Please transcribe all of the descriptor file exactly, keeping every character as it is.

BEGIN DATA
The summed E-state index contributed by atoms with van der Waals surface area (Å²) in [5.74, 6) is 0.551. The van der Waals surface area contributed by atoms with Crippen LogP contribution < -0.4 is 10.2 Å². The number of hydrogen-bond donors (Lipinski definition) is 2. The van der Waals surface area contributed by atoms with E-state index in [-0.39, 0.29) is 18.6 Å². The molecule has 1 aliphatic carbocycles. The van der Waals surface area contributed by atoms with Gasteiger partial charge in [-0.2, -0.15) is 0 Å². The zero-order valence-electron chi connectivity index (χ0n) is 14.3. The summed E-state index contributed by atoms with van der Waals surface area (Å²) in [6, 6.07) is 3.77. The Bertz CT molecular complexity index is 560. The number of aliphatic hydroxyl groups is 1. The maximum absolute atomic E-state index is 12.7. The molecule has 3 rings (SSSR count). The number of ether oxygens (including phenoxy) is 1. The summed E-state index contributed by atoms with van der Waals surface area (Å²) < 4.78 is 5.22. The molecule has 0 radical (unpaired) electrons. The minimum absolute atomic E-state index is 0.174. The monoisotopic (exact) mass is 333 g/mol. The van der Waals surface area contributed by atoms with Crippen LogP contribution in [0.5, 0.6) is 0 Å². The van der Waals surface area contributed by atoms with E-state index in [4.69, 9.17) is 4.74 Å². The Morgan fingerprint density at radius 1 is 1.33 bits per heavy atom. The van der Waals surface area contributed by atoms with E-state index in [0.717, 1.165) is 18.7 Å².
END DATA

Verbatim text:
The summed E-state index contributed by atoms with van der Waals surface area (Å²) in [5.74, 6) is 0.551. The van der Waals surface area contributed by atoms with Crippen LogP contribution < -0.4 is 10.2 Å². The number of hydrogen-bond donors (Lipinski definition) is 2. The van der Waals surface area contributed by atoms with E-state index in [-0.39, 0.29) is 18.6 Å². The molecule has 1 aliphatic carbocycles. The van der Waals surface area contributed by atoms with Gasteiger partial charge in [-0.2, -0.15) is 0 Å². The zero-order valence-electron chi connectivity index (χ0n) is 14.3. The summed E-state index contributed by atoms with van der Waals surface area (Å²) in [6, 6.07) is 3.77. The Bertz CT molecular complexity index is 560. The number of aliphatic hydroxyl groups is 1. The maximum absolute atomic E-state index is 12.7. The molecule has 3 rings (SSSR count). The number of ether oxygens (including phenoxy) is 1. The summed E-state index contributed by atoms with van der Waals surface area (Å²) < 4.78 is 5.22. The molecule has 0 radical (unpaired) electrons. The minimum absolute atomic E-state index is 0.174. The monoisotopic (exact) mass is 333 g/mol. The van der Waals surface area contributed by atoms with Crippen LogP contribution in [0.5, 0.6) is 0 Å². The van der Waals surface area contributed by atoms with E-state index in [4.69, 9.17) is 4.74 Å². The Morgan fingerprint density at radius 1 is 1.33 bits per heavy atom. The van der Waals surface area contributed by atoms with E-state index in [0.717, 1.165) is 18.7 Å².